A man with glasses speaking at the INMA World Congress.
A man with glasses speaking at the INMA World Congress.

Last week’s INMA World Congress was both a beginning and an ending.

The ending was closing loops on why and how culture change is a foundational step for transitioning to a multi-media news company, a discussion which INMA has spent much of the past year leading. This is now less a leadership subject than a best practice that needs to be hammered home repeatedly, company by company.

The beginning was opening loops on the new priorities for our industry. I believe there are five such priorities that emerged from the INMA conversation in recent months, as well as during World Congress in Los Angeles last week. They deserve our special attention in the year ahead:

    • Smartphone boom: Preparing for the smartphone and tablet boomerang effect on the publisher’s business model, especially distribution models.

 

    • New product development strategy: Creating a new product development and management process template that points the way to how we conceive and manage consumer-driven portfolios.

 

    • Core competencies: Identifying and simplifying core competencies on the content, audience, and advertising sides of news companies and making these the cultural driving forces of product development moving forward.

 

    • Digital advertising rulebook: Collating the emerging digital advertising revenue streams and making these common practice in the news industry.

 

  • The people equation: Confronting the tough issue of attracting the best and brightest talent to traditional yet transitioning news companies.

I left Los Angeles believing clear revenue models are emerging that can give news publishers hope that powerful, differentiating journalism that infuses democracy and relevantly informs communities will survive the dislodging of old ways. In short, there is light at the end of this long, long tunnel.

Yet I also left Los Angeles nervous about change fatigue for our industry. There has been so much change for so long. And there is still so much change in front of us.

Building on the priorities above, for example:

    • Mobile: The game in mobile is what’s about to happen when the gap between global mobile penetration (86%) and the people who are connected to the Internet via mobile (33%) is eliminated in the next three to five years. Closing this 53% gap will be transformational for how people consume news.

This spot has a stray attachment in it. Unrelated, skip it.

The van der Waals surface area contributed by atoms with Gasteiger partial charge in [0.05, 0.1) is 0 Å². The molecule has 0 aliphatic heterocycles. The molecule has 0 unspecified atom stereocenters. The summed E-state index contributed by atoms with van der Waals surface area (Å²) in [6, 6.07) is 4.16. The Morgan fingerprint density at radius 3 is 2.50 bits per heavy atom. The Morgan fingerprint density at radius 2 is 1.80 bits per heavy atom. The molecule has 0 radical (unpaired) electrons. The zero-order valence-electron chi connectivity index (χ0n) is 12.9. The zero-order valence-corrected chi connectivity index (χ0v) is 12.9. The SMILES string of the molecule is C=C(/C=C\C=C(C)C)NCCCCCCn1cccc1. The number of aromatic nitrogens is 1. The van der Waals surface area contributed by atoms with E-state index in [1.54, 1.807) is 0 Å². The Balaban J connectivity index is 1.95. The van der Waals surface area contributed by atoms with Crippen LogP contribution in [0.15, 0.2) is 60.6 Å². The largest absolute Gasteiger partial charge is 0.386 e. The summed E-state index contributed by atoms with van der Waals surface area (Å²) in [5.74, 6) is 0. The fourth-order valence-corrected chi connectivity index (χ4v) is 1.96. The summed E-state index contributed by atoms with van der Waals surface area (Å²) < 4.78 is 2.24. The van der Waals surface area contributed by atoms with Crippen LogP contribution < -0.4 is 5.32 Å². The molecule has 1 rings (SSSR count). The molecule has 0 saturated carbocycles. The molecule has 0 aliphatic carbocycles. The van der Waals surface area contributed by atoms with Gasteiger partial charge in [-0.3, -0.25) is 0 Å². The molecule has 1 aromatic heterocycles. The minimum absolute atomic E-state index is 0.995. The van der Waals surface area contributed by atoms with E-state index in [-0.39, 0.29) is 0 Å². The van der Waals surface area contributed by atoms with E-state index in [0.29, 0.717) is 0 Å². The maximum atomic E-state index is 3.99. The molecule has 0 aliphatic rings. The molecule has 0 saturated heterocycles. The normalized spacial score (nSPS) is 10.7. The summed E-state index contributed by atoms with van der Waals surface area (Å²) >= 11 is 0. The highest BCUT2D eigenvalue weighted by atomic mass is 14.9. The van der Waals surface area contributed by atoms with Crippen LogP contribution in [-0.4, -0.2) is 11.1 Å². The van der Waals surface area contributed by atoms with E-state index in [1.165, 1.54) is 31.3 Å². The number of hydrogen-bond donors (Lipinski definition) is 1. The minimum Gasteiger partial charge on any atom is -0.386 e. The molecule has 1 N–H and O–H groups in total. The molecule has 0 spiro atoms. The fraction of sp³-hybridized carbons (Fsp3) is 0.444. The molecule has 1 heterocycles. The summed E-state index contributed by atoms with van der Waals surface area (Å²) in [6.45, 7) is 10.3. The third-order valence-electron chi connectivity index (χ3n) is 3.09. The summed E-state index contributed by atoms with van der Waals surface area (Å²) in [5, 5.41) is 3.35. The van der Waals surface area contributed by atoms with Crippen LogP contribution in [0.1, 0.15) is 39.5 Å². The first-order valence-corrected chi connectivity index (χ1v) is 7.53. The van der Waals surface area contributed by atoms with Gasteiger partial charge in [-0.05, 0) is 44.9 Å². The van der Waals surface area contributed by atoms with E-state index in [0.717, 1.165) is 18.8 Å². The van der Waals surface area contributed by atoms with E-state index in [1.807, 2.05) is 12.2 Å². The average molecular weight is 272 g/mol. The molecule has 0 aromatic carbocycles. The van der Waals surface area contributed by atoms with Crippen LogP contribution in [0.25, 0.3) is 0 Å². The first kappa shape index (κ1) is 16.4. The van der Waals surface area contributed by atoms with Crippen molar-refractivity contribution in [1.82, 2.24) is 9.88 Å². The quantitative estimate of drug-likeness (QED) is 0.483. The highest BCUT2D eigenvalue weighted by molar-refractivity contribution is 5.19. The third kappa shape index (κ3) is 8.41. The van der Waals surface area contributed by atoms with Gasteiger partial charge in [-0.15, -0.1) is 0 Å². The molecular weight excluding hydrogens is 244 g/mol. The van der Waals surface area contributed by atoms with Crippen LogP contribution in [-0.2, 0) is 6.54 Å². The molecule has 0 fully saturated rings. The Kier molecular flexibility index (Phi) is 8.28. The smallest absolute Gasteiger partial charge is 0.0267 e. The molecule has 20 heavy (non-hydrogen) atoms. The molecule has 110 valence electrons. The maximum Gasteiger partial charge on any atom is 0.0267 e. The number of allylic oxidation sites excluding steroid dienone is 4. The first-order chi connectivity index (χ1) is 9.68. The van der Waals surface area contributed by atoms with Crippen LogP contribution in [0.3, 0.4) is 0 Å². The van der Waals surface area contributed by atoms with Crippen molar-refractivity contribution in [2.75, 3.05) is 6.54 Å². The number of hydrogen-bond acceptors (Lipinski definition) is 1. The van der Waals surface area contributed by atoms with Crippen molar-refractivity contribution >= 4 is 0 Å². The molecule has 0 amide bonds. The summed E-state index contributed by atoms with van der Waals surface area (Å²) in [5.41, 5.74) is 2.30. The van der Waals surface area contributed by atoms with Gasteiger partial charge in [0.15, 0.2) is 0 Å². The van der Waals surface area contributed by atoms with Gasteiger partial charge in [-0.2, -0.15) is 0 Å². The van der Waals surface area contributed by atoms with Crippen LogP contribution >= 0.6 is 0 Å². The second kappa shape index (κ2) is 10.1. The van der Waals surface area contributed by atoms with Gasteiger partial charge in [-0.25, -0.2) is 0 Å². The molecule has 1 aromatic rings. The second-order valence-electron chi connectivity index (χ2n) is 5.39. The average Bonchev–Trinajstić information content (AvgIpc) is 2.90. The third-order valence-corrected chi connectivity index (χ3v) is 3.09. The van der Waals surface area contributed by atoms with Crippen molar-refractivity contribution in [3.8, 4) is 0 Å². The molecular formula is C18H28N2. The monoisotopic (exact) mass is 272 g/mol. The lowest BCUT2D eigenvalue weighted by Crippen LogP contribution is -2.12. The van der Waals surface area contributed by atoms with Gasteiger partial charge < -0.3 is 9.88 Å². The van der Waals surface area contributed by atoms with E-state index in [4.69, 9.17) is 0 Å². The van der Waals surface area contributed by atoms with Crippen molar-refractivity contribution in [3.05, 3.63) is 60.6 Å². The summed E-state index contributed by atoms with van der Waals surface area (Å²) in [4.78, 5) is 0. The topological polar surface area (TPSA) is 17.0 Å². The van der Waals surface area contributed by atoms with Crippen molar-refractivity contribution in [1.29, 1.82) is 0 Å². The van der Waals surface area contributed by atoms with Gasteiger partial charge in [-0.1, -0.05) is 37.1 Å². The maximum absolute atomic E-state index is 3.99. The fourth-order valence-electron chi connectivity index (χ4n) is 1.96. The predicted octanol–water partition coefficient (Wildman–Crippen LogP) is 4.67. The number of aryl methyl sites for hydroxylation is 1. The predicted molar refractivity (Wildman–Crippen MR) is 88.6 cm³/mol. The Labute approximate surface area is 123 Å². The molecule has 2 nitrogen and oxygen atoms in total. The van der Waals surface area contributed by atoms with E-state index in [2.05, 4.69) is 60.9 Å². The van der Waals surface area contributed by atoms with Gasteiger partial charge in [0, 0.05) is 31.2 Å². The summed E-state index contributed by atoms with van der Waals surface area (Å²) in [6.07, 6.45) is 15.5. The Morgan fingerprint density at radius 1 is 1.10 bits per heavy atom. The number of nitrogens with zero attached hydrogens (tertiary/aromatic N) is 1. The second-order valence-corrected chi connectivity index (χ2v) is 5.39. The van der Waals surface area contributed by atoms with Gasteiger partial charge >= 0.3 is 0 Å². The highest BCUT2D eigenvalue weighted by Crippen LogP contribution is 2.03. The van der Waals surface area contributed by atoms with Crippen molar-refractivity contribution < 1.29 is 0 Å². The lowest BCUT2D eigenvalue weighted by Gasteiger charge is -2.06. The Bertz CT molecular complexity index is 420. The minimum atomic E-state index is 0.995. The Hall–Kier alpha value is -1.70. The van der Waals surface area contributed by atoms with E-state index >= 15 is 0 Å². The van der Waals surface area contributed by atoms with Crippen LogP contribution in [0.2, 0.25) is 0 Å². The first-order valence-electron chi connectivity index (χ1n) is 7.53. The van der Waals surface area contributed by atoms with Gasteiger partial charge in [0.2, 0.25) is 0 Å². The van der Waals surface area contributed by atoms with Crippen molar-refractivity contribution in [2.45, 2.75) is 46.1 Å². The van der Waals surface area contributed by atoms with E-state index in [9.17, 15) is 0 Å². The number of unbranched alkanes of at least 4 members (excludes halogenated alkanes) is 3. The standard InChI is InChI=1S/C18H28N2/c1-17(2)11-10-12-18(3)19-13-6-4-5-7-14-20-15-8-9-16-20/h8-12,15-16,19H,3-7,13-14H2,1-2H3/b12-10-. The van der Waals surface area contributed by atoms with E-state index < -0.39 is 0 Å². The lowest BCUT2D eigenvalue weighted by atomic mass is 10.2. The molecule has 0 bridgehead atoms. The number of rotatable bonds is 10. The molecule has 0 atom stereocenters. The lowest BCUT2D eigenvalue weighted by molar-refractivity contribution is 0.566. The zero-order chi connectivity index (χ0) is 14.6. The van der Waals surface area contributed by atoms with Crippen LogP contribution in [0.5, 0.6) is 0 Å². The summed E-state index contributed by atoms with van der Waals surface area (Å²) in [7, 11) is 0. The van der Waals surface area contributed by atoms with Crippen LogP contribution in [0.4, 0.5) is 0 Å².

• Product pipelines: How many products should you have in your pipeline at one time? Should it be one big initiative or several small ones? What is the time for success, and is that different for print versus digital? What is the role of editorial? Should new products be launched loudly or softly? As we shed advertising in print, quickly getting to these answers is crucial.

 

    • Strategy based on what won’t change: Amazon’s Jeff Bezos said recently that companies should only base their strategy on things that won’t change. What are the core competencies of news companies that won’t change in the next 10 years? How do we organise and lead our companies on those principles?

 

    • Digital revenue play: Can we boil down the digital revenue play to a napkin conversation that neatly explains the new solutions such as search, social, mobile, geo-targeting, and behavioural targeting? McKinsey and Digital First Media helped point the way at INMA in Los Angeles.

 

  • Level the mountain: News publishers aren’t attracting the best and brightest talent because the creative class can’t overcome our image. Nobody wants to climb our cultural mountain. How can we create models that liberate people from editorial to advertising to marketing? How can we level the mountain?

Can we hold onto enough capital (audiences, advertising) to continue these constant changes? I believe we can, based on the tenor and robustness of the interactions in Los Angeles.

INMA is a unique fountain of ideas, and our World Congress is our primary tool to shape those ideas into a global conversation. If you attended, you know what I mean. If you didn’t, hopefully you were able to follow along online and plan to attend next year.

Stay tuned to INMA to follow what’s next.